Beyond the Lecture:  Rapid-fire Faculty Development Event for SOE faculty

Interview with Dr. Erica Kemmerling of Mechanical Engineering, by Alicia Russell of Tufts Center for the Enhancement of Learning and Teaching

Dr. Erica Kemmerling
Dr. Erica Kemmerling

How quickly could you explain a new learning experience you had developed for your students?

At “Beyond the Lecture,” a recent faculty development event for School of Engineering faculty, five professors had a chance to find out. The event, which was run “Speed Dating style,” was developed by the Center for the Enhancement of Learning and Teaching (CELT) in collaboration with the Tufts Center for Engineering Education and Outreach (CEEO). Participating faculty members were challenged to explain their innovative instructional experience in just ten minutes while visitors moved from one table to the next. Each presenters’ passion for improving teaching and instruction was obvious to their listeners who heard about learning experiences such as “Get off the campus (GOTC),  “The Lab’s the Thing,” “In the News,”  “Developing Whole Engineers,” and “Active Activities.” The only disappointment was in not having time to hear from each one!

Dr. Erica Kemmerling was one of the faculty members who participated. Below she describes the instructional experience she calls “Personal Problems” in her Mechanical Engineering (ME 16) Heat Transfer course.

Mechanical Engineering class at Tufts University.
Mechanical Engineering class at Tufts University.

T@T: Please describe the instructional experience you developed.

Kemmerling: I’ve implemented personalized problems in ME16, a junior-level undergraduate course required for mechanical engineering majors which has been historically unpopular.  I recently received a Tufts Innovates grant to expand the program to two other undergraduate courses, both in the thermofluids division of mechanical engineering.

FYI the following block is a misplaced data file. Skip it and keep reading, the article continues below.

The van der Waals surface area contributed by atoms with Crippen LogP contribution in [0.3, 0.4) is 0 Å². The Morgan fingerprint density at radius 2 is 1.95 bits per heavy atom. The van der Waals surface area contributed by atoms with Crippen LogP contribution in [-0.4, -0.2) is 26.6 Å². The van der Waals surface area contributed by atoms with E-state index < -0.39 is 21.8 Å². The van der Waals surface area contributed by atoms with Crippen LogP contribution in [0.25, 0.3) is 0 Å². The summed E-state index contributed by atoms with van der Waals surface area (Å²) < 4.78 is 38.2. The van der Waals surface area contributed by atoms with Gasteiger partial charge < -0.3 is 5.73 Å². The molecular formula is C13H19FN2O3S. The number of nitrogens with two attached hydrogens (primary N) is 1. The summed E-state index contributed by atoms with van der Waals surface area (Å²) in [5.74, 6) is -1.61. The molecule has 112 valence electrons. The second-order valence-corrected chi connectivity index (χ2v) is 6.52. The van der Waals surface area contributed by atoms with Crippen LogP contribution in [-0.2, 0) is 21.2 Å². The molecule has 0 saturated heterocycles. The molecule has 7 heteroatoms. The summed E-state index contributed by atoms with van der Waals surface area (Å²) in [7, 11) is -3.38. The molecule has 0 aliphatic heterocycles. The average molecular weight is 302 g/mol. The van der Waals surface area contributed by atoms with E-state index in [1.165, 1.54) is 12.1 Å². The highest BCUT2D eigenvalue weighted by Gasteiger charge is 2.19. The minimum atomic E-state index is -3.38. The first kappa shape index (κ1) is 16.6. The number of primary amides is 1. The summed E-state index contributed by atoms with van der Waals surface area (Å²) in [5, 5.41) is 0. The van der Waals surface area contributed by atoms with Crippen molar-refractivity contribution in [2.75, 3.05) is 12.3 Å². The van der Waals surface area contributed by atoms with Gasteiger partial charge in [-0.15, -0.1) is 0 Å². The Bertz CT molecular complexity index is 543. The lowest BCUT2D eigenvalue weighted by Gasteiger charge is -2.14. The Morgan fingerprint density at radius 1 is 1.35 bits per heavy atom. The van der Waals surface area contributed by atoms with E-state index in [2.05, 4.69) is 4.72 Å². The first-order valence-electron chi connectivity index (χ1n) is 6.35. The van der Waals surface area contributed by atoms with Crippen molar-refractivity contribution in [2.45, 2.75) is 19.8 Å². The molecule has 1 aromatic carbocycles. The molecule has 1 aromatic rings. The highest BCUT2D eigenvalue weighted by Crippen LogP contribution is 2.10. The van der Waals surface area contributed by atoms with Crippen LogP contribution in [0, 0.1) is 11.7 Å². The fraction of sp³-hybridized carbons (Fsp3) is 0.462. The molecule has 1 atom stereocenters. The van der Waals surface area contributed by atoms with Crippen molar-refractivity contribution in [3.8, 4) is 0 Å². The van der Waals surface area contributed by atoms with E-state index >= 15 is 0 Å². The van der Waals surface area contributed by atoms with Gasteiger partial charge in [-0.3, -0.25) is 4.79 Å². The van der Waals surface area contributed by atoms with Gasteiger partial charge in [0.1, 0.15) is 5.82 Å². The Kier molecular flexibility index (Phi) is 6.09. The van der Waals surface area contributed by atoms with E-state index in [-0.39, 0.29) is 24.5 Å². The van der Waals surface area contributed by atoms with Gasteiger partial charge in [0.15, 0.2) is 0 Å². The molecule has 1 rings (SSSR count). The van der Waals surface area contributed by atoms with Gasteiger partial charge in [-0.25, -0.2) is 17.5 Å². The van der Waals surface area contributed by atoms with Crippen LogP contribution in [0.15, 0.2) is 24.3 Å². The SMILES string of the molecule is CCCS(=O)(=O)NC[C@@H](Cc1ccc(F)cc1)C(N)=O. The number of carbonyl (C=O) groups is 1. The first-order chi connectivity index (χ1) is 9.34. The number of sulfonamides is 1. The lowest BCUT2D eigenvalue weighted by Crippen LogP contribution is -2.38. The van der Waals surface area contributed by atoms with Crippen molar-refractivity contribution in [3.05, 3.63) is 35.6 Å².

“What preparation is needed?” (for the instructor, for students)

The preparation on the instructor side is somewhat extensive but can be front-loaded.  The instructor must survey students on their hobbies, interests, and backgrounds unrelated to the course material.  The instructor then needs to write an open-ended problem that applies concepts from the class to each student’s personal interests.  The biggest time commitment comes in thinking up ideas for the problems (and reading about random things on Wikipedia.)  Some students may even request specific concepts for their own problems, which makes the instructor’s job much easier. The instructor can write a problem that puts the burden of looking up numbers on the students so he or she doesn’t have to do any calculations on their own.  Here’s one example problem I wrote for a student who said she liked baking:

As a publicity stunt, Tony Monaco has hired you to bake a single cake that will feed the entire Tufts undergrad population.  He is willing to pay for a custom oven to do this.  Design your cake and oven and specify a protocol for baking it such that the middle will get done without the edges getting dry or burnt.  Back up your design with heat transfer analysis.